We set a nice pace for their visit: not too much walking (it was HOT!), a moderate amount of sightseeing, and plenty of time to catch up at home over cocktails and dinner. Oh, and petanque in our garden!

Nancy was the petanque champion

We enjoyed roaming the Montpellier streets, visiting the Musee Fabre, and seeing a wonderful photographic exhibit of Peter Lindbergh’s work (he’s the fashion photographer discovered by Anna Wintour who pioneered photos featuring the models, not just the clothes). The morning after Tom and Nancy left, it was our turn to travel: to Stockholm! Our daughter and her husband live there, and we hadn’t seen them since October. Our flight was delayed in Montpellier, but we still had plenty of time at the airport in Paris to grab a bite and listen to a random piano concert.

This traveler entertained us

We finally arrived in Stockholm, and our kids joined us at the hotel for a late dinner. By the way, I highly recommend the Marriott Courtyard in Stockholm! Lovely room, bountiful breakfast buffet included, and a great location close to parks and public transportation.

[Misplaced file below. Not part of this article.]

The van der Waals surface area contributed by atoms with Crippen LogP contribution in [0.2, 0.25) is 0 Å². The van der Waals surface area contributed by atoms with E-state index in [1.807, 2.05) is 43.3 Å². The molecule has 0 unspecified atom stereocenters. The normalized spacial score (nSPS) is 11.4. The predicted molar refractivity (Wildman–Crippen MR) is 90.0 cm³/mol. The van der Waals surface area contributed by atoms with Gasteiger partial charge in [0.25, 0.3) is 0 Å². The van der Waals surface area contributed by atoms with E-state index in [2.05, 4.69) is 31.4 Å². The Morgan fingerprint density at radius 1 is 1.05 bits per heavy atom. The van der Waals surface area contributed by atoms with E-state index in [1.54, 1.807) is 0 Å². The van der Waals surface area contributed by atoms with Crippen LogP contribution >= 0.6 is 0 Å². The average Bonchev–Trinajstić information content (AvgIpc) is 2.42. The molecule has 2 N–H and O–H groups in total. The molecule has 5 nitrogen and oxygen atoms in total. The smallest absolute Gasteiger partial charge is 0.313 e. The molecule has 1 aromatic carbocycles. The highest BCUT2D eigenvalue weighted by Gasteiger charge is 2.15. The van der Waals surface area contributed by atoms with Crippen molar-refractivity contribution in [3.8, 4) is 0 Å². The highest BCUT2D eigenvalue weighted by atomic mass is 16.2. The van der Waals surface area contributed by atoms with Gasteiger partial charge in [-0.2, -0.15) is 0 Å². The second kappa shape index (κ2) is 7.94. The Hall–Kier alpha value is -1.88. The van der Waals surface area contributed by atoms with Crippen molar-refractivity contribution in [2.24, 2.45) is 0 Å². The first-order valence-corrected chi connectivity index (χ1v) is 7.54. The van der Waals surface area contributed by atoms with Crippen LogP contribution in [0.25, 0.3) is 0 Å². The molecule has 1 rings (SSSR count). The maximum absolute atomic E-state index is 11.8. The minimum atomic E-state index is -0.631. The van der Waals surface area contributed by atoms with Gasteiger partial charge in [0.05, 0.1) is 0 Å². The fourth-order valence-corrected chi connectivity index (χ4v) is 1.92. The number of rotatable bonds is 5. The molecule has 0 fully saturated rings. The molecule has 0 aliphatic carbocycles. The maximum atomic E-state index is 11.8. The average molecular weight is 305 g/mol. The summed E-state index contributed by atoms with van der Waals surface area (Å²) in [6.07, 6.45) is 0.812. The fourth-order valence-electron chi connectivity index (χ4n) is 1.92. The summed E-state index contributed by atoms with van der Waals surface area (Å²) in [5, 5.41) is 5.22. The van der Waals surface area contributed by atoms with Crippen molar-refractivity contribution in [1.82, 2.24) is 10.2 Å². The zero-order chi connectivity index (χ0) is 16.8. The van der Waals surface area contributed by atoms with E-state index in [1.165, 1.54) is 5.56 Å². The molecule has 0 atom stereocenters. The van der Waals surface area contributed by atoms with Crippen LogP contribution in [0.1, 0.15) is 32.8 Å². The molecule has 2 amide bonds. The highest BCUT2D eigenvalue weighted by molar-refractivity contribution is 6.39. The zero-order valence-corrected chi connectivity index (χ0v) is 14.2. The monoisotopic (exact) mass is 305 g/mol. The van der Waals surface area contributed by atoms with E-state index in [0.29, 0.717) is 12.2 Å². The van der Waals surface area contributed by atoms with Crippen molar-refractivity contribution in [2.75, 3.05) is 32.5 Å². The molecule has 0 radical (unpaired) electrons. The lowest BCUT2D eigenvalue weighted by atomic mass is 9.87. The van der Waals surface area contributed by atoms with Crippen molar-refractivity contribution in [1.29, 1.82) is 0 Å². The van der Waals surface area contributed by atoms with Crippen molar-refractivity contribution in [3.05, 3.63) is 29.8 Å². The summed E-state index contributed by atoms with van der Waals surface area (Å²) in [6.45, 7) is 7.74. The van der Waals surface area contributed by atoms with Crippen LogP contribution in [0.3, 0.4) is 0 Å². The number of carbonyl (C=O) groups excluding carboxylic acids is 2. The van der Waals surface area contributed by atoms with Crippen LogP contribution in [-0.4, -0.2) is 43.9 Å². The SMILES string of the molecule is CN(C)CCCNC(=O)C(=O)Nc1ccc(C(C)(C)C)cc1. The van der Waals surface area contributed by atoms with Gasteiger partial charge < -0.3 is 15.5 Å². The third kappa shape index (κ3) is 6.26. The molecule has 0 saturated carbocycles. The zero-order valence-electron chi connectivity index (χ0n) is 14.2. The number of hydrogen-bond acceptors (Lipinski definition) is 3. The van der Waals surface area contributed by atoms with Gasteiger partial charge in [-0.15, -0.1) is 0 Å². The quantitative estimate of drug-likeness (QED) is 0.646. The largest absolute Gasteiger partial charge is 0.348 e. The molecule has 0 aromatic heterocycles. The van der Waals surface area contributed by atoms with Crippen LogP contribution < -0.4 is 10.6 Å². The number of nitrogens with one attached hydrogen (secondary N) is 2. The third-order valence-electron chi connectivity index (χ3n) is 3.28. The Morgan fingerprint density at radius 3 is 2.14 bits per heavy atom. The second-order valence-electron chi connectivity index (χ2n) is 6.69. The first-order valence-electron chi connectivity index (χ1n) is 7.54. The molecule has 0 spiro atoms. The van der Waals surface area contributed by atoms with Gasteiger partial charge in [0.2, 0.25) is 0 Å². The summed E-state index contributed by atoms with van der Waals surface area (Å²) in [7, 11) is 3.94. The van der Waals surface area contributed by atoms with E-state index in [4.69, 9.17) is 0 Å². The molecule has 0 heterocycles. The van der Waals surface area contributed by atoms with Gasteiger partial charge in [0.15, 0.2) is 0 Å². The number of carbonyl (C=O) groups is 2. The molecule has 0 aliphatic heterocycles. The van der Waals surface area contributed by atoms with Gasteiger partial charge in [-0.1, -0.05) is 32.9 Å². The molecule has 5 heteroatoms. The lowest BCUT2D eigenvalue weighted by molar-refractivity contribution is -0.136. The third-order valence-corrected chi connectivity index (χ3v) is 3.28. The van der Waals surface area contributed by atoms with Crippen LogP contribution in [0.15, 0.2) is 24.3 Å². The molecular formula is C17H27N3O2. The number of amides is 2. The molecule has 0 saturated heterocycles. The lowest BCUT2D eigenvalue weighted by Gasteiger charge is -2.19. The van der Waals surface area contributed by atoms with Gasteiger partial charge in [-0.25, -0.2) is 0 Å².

Our wonderful kids

The next morning I was treated to something I’d been looking forward to for months: spending the day with Amelia at the market! She is a jewelry designer, and one of her outlets is an outdoor market that runs from late spring through early fall. It was wonderful to hang out with her at her booth, enjoy the gorgeous weather, try out the food trucks, meet some of her friends, and watch her in action! I may or may not have done a bit of shopping. . .

There was a bit less merchandise after my shopping spree